A touchdown in overtime. A swish from the 3-point line. A perfect back handspring. They’re a source of pride and exhilaration for school-age athletes and their parents.
But with those athletic feats — and in everyday practice — comes the chance of injury. Knowing the common ones for their chosen sport means you can help kids protect themselves with the right equipment, the proper techniques or the smartest way to warm up. Read on for some typical injuries in young athletes and ways of avoiding them, according to Emily Olmes, DO, a Geisinger pediatric sports medicine specialist.
Knee injuries and shoulder dislocations are big ones to watch for in contact sports like football. Running stairs to strengthen the muscles and ligaments, and making sure cleats fit right, can protect knees. Building up rotator cuff muscles and using good throwing, tackling and blocking techniques keep shoulders in good shape. If concussion is suspected after a hit to the head, sitting out immediately can keep it from worsening.
A range of skills and equipment means gymnasts’ potential for injury varies. Wrist fractures or sprains and Achilles tendon strains happen often. Braces and taping may help prevent wrist problems. Warmup and cooldown stretches can fend off tendinitis.
With so much fancy footwork, ankle sprain is one of the main issues in soccer. Pre-game ankle stretches are key, as is balance training with a wobble board. And drink water — dehydration leads to worse performance and poorer technique.
Like gymnasts, cheerleaders tend to sprain or strain ankle and knee ligaments, as well as their hip and lower back muscles. Occasional falls can lead to head injuries, like concussion. Always warm up, use proper landing technique and have spotters on hand.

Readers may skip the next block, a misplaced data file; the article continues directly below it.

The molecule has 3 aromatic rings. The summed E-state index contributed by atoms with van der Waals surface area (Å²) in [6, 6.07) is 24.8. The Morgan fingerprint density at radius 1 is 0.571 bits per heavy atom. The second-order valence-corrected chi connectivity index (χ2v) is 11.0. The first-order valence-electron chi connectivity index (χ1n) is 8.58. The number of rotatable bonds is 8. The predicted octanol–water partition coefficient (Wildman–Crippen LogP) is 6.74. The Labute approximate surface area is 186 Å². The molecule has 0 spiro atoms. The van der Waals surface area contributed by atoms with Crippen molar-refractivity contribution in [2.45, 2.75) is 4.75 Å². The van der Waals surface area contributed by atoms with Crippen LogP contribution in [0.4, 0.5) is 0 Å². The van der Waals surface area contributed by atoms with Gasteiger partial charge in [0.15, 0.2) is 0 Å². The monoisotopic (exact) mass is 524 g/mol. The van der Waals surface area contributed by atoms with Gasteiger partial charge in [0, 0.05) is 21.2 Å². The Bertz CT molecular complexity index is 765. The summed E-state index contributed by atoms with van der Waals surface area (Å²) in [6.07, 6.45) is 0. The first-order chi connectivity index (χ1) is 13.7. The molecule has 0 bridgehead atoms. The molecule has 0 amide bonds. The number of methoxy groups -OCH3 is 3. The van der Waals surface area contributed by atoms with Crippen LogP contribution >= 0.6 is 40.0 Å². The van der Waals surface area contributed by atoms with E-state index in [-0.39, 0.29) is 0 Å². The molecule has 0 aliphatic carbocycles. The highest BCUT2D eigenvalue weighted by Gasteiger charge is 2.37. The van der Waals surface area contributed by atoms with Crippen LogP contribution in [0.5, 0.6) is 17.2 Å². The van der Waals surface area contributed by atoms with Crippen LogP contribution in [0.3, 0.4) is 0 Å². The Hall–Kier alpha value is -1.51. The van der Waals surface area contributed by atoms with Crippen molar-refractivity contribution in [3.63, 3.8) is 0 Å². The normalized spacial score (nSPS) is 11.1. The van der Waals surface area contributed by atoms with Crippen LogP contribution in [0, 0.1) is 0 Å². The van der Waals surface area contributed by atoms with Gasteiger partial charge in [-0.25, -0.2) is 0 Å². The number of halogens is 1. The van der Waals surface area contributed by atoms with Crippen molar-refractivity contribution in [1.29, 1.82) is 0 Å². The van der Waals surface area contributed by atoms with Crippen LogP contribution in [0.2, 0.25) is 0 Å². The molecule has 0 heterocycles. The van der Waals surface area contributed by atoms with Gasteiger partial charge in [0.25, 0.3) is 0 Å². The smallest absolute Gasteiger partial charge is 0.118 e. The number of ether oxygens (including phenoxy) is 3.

Throwing, catching and batting raise a ballplayer’s risk of shoulder and elbow injuries, usually strains or tears in the cartilage, tendons and ligaments. Counteract them with conditioning exercises, limiting pitch counts and stopping play at the first sign of pain.
Running, jumping and pivoting lead to ankle sprains and Achilles tendinitis (see soccer and gymnastics entries for prevention tips). But jumper’s knee and jammed fingers are common, too. Avoid them by doing regular hamstring stretches and using proper technique for catching the basketball.
Inflamed or irritated tissues in track athletes’ hardworking legs are the source of runner’s knee or shin splints — which can lead to stress fractures if not treated. Keep these conditions at bay with good running shoes, a gradual buildup of mileage and maintaining a healthy weight.
Something that gets overlooked in many high school sports — especially in football, track/cross-country, baseball and cheerleading — is core work. Off-season or pre-season conditioning should emphasize abdominal and hip-strengthening exercises, like planks and glute bridges. Too many knee, hip, low back and even upper extremity injuries stem from a weak core.
Partners in wellness
Sometimes, being a trusted source of healthcare means finding the right people to support your cause. And who better to promote exercise and a healthy lifestyle than Penn State athletes?
Whether they’re handing out healthy snacks or teaching local kids to toss a football, these student ambassadors share Geisinger’s values — and we’re honored to work with them.
Top photo: Football players Dvon Ellies, Keaton Ellis, Kalen King and Daequan Hardy at a football clinic for local youth; Middle photo: Basketball players Makenna Marisa and Jameel Brown at a Blue-White Weekend event; Bottom photos: Keaton Ellis and Kalen King give kids tips on their game.
This story originally appeared in PA Health, our quarterly full-color magazine filled with wellness tips, inspiring stories and more.
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